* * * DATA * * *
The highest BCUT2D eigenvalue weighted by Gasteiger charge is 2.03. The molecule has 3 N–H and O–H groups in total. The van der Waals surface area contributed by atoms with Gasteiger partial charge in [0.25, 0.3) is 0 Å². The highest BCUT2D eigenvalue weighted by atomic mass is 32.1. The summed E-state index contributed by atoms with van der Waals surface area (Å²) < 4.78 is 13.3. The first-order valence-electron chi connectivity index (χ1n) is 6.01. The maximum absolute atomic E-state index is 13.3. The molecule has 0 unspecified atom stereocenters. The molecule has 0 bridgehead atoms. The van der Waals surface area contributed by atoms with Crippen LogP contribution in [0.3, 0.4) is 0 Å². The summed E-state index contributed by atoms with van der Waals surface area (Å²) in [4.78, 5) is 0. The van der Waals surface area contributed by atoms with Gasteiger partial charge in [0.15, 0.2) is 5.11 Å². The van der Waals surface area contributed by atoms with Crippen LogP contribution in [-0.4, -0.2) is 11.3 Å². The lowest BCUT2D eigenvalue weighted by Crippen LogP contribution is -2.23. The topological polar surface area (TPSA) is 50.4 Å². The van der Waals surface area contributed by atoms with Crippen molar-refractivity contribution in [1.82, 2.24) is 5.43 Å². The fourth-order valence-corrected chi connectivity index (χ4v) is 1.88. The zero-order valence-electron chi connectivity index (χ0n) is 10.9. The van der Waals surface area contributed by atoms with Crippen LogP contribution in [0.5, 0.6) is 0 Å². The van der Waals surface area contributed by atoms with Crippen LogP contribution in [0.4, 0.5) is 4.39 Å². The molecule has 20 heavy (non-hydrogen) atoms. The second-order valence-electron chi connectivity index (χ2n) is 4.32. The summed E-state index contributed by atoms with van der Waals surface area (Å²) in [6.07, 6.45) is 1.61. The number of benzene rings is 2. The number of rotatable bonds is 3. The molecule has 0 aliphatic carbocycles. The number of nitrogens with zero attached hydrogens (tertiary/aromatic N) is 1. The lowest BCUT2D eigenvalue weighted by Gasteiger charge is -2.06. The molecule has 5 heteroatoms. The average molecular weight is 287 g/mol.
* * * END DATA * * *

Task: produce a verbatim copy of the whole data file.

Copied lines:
The highest BCUT2D eigenvalue weighted by Gasteiger charge is 2.03. The molecule has 3 N–H and O–H groups in total. The van der Waals surface area contributed by atoms with Gasteiger partial charge in [0.25, 0.3) is 0 Å². The highest BCUT2D eigenvalue weighted by atomic mass is 32.1. The summed E-state index contributed by atoms with van der Waals surface area (Å²) < 4.78 is 13.3. The first-order valence-electron chi connectivity index (χ1n) is 6.01. The maximum absolute atomic E-state index is 13.3. The molecule has 0 unspecified atom stereocenters. The molecule has 0 bridgehead atoms. The van der Waals surface area contributed by atoms with Crippen LogP contribution in [0.3, 0.4) is 0 Å². The summed E-state index contributed by atoms with van der Waals surface area (Å²) in [4.78, 5) is 0. The van der Waals surface area contributed by atoms with Gasteiger partial charge in [0.15, 0.2) is 5.11 Å². The van der Waals surface area contributed by atoms with Crippen LogP contribution in [-0.4, -0.2) is 11.3 Å². The lowest BCUT2D eigenvalue weighted by Crippen LogP contribution is -2.23. The topological polar surface area (TPSA) is 50.4 Å². The van der Waals surface area contributed by atoms with Crippen molar-refractivity contribution in [1.82, 2.24) is 5.43 Å². The fourth-order valence-corrected chi connectivity index (χ4v) is 1.88. The zero-order valence-electron chi connectivity index (χ0n) is 10.9. The van der Waals surface area contributed by atoms with Crippen LogP contribution in [0.5, 0.6) is 0 Å². The van der Waals surface area contributed by atoms with Crippen LogP contribution in [0.4, 0.5) is 4.39 Å². The molecule has 20 heavy (non-hydrogen) atoms. The second-order valence-electron chi connectivity index (χ2n) is 4.32. The summed E-state index contributed by atoms with van der Waals surface area (Å²) in [6.07, 6.45) is 1.61. The number of benzene rings is 2. The number of rotatable bonds is 3. The molecule has 0 aliphatic carbocycles. The number of nitrogens with zero attached hydrogens (tertiary/aromatic N) is 1. The lowest BCUT2D eigenvalue weighted by Gasteiger charge is -2.06. The molecule has 5 heteroatoms. The average molecular weight is 287 g/mol.